faith. The only legitimate business of the protesting faction is irrational faith,
not political works. As for the peasants whom Luther advised the authorities to
"stab and kill," they found out the hard way, under their Rainbow
banner, that works according to the communal precepts of Jesus are in direct
conflict with the political authorities. However, if only the protestant church
would mind its spiritual business, leaving the sword in the hands of legitimate
real princes, then it should be entitled to state protection.
That is, the state should defend the protestant church as
long as it does not support illegitimate ministers, defined as those who insist
that attacks on the state in defense of the true gospel would not only be just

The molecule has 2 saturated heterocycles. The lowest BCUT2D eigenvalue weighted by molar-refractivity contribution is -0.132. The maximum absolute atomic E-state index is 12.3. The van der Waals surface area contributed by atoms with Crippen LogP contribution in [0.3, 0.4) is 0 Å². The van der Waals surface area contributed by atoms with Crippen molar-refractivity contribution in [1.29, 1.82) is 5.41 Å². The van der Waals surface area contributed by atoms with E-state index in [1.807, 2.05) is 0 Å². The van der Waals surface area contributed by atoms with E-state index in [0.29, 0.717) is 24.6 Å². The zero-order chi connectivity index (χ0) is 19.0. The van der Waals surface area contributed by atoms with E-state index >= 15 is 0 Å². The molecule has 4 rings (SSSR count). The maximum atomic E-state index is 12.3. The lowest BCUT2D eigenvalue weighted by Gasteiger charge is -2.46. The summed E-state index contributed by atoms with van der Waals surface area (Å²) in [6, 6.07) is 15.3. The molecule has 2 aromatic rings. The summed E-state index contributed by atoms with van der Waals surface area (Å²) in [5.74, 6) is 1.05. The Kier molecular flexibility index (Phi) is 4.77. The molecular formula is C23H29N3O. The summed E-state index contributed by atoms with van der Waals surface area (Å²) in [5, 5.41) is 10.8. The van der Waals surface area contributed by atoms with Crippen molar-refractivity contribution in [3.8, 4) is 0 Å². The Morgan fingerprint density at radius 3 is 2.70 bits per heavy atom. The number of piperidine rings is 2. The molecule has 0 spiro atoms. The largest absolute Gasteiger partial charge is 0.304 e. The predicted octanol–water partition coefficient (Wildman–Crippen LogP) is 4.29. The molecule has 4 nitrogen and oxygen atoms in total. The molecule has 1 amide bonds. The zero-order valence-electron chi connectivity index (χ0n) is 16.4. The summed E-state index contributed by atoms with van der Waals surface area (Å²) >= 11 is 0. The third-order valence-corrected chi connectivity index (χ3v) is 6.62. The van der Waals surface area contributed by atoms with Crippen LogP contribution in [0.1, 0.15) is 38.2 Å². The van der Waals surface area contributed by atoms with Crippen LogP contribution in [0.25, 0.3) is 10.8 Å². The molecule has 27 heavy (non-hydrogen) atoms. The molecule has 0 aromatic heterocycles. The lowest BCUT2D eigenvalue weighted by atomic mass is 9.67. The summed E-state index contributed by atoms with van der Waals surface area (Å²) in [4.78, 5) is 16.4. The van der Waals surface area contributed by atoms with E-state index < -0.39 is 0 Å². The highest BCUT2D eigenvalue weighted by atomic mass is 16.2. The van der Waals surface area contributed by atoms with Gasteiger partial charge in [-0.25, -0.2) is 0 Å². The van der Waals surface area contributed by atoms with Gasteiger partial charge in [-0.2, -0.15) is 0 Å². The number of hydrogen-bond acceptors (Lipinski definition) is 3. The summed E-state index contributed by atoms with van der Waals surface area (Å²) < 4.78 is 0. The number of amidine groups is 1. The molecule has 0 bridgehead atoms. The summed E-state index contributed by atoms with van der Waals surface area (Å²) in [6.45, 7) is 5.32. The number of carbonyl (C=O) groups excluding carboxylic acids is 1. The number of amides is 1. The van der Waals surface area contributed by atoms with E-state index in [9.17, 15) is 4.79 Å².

but warranted by God.
The key word used by Luther in his subtle condonation of a
just rebellion against the papists was "OFFICE." Luther knew very
well the distinction between the office of a preacher of the gospel and the
office of a warrior and politician. The Great Reformation has rightfully been
called The Great Hypocrisy because it casts a brighter light on the underlying
crisis (hypocrisy) we all share, the failure to live up to our ideals so that
our acts suit our words. Today, we are so inured to glaring hypocrisy that we
scarcely notice it, or just ignore it as unavoidable.
For instance, during the presidential campaign, born-again
Christian candidate George W. Bush said Jesus was his hero, yet he frankly said,
during a discussion of the execution of a born-again condemned murderer, that
the death penalty is a political affair and that Christian principles do not
apply to the fulfillment of political office. Wherefore he would not give her
another thirty days of life, which is all he could have done under the law of
All one has to do is to take off one's protestant hat and put
on the political hat to make every violation of religious principle